Spec Files:	 1 passed, 1 total (100% completed) in 00:00:01

If your Chromedriver complains you may need to install a version that matches the version of Chrome on your computer.

# Signing up

Ok, it works. Now for the fun stuff. Let's sign up a new user.

let inbox;
let password = "test-password";
it("can sign-up with test email account", async () => {
  // create a new email address for the test run
  inbox = await mailslurp.createInbox();
  // fill out and submit the new user form
  await $('[name="email"]').then((e) => e.setValue(inbox.emailAddress));
  await $('[name="password"]').then((e) => e.setValue(password));
  await $('[data-test="sign-up-create-account-button"]').then((e) => e.click());

Running that test should fill out a form like below:


# Capturing email confirmation code in tests

So we have successfully signed up a user using the test email address we created. Now we should see a confirmation page that asks us to enter a code that has been emailed to the address that we used.


MailSlurp allows use to receive emails in tests!

To enter the confirmation code let's fetch the expected email using MailSlurp, extract the code, and enter it into the form:

it("can fetch confirmation code", async () => {
  // fetch the email from mailslurp
  const email = await mailslurp.waitForLatestEmail(inbox.id);
  // verify that it contains the code
  assert.strictEqual(/verification code is/.test(email.body), true);
  // extract the confirmation code
  code = /([0-9]{6})$/.exec(email.body)[1];
it("can enter confirmation code and confirm user", async () => {
  await $('[name="code"]').then((e) => e.setValue(code));
  await $('[data-test="confirm-sign-up-confirm-button"]').then((e) =>

Voila, the test passes, the user is confirmed and we see the sign-in screen. The most important parts of the test above are the lines that fetch the confirmation email and extract the code. The email that is sent looks like this:


To receive the email in our test we use the waitForLatestEmail method and pass the id of the inbox that we created during that test run. This will return the first email in the inbox or wait for one to be received.

To extract the verification code we use a regex that matches 6 digits and apply that to the email body.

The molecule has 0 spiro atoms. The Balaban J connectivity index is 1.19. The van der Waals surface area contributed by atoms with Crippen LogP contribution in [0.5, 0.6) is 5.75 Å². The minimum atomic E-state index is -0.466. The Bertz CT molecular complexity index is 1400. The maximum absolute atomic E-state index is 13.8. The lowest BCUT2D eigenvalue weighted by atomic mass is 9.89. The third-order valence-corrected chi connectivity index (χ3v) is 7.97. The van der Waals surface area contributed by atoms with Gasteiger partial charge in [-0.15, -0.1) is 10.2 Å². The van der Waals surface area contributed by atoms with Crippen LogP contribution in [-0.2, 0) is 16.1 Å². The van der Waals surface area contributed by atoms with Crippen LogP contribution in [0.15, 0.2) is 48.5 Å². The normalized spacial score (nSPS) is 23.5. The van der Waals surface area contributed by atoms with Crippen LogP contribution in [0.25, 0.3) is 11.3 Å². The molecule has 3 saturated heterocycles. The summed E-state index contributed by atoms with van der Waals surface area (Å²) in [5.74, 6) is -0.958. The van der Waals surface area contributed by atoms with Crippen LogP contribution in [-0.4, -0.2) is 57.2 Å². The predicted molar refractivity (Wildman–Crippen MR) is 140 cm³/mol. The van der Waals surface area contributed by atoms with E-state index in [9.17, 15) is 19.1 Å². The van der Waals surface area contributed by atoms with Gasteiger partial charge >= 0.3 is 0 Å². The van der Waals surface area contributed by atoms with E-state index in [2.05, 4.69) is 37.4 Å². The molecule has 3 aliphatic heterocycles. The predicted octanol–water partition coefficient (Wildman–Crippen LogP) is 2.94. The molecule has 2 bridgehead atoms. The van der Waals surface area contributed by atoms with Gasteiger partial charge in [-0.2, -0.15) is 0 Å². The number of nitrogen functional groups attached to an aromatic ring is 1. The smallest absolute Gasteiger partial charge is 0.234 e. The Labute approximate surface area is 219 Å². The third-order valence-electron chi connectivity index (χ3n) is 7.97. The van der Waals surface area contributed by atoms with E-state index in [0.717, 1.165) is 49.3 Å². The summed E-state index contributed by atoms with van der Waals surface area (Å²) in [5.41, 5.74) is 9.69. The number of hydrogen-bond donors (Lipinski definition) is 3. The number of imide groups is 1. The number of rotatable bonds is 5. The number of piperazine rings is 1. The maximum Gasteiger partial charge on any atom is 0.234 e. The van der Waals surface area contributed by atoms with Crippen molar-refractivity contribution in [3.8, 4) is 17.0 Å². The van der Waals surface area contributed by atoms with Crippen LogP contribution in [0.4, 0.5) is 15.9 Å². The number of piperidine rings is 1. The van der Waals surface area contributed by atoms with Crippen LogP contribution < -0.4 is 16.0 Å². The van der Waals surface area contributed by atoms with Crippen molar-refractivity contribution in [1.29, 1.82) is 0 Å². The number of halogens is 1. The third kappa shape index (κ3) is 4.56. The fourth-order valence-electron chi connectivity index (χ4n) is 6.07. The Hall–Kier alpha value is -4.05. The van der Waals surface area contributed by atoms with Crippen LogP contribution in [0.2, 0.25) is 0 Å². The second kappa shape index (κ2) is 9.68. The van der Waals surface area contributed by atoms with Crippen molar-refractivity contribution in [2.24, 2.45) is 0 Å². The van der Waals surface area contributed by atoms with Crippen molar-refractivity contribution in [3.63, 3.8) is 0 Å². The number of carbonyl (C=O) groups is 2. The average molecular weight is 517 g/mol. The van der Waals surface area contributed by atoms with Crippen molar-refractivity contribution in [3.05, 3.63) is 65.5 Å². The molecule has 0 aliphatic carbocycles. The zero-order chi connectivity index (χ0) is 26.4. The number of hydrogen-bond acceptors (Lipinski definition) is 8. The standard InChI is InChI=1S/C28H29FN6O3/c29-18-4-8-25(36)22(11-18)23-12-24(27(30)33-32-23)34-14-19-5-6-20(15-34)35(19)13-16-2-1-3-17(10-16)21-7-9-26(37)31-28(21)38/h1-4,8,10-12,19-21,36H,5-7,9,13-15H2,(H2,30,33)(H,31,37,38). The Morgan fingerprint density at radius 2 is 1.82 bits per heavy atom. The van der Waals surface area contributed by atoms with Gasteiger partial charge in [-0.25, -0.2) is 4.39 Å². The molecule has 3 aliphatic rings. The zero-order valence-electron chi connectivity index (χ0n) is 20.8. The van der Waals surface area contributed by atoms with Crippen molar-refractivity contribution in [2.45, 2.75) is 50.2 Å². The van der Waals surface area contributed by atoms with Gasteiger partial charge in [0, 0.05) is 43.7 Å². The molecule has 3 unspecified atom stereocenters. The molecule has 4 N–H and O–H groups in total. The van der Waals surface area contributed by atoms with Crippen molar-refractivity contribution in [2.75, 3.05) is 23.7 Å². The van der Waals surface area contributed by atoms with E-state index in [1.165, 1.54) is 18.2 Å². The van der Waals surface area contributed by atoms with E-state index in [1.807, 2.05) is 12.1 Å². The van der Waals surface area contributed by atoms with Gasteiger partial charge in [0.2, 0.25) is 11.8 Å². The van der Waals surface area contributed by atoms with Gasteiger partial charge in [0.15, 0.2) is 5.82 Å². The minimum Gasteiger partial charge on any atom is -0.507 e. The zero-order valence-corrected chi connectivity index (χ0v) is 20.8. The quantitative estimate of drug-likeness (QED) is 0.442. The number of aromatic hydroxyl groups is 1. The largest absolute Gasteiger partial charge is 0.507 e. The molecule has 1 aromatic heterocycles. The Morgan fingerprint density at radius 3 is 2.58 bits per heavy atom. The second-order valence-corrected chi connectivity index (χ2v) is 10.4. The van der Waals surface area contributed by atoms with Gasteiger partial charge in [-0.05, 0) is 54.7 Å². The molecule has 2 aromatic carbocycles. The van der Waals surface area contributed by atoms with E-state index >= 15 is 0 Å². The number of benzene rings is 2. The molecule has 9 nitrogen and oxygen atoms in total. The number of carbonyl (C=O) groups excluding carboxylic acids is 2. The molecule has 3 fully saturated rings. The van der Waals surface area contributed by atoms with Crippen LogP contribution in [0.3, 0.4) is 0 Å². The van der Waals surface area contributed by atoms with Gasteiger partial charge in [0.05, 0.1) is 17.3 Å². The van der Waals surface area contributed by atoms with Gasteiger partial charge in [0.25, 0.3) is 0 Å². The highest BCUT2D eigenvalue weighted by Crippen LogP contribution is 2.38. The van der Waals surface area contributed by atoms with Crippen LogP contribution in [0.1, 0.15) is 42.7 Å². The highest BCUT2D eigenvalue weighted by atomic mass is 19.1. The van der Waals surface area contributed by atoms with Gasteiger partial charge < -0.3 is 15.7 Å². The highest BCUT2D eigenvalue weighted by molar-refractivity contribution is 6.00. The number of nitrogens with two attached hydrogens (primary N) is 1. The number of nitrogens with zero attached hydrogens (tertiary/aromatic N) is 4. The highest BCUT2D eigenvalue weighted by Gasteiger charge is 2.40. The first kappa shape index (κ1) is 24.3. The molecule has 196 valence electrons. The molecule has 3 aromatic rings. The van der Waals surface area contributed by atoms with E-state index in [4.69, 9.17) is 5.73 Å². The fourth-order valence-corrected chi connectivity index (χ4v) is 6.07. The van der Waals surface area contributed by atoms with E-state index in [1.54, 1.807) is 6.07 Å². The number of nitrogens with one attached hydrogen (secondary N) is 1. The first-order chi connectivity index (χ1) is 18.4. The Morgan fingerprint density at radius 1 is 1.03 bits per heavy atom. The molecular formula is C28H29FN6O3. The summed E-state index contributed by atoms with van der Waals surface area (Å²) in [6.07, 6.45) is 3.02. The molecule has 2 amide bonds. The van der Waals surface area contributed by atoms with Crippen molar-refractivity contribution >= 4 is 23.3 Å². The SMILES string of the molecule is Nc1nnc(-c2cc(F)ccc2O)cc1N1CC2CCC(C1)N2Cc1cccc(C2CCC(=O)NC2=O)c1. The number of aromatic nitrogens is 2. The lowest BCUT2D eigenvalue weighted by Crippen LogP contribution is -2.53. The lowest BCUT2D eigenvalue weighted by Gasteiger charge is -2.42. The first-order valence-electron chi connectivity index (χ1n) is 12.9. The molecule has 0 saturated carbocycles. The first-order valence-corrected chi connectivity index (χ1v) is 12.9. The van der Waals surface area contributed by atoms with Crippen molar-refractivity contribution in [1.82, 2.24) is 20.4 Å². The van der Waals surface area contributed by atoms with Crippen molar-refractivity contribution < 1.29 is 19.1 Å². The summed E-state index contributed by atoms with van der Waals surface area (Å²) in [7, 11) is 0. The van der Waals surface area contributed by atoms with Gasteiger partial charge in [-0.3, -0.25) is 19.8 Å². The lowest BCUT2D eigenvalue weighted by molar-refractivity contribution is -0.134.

code = /([0-9]{6})$/.exec(email.body)[1];

# Logging in with confirmed account

Lastly, let's test that the confirmed user can sign-in and see a welcome screen. The welcome screen looks a bit like this:


Here is the code to login in a verify the happy dog is present:

it("can log in with confirmed account", async () => {
  // assert we see the sign in form
  await $('[data-test="sign-in-header-section"]')
    .then((e) => e.getText())
    .then((text) => assert.strictEqual(text, "Sign in to your account"));
  // fill out username (email) and password
  await $('[name="username"]').then((e) => e.setValue(inbox.emailAddress));
  await $('[name="password"]').then((e) => e.setValue(password));
  // submit
  await $('[data-test="sign-in-sign-in-button"]').then((e) => e.click());
it("shows the successful greeting", async () => {
  await $('[data-test="greetings-nav-bar"]')
    .then((e) => e.getText())
    .then((text) => assert.strictEqual(/Hello/.test(text), true));

# In summary

This post demonstrating how you can truly end-to-end test email related processes like user sign-up, email confirmation, and login. It used Webdriver to run the tests but the only required aspect is an email API provider like MailSlurp (opens new window). MailSlurp is free for personal use and will let you and your team test every crucial aspect of your app. Give it a go today!

# Code samples

As always full code samples for this post are available on GitHub (opens new window).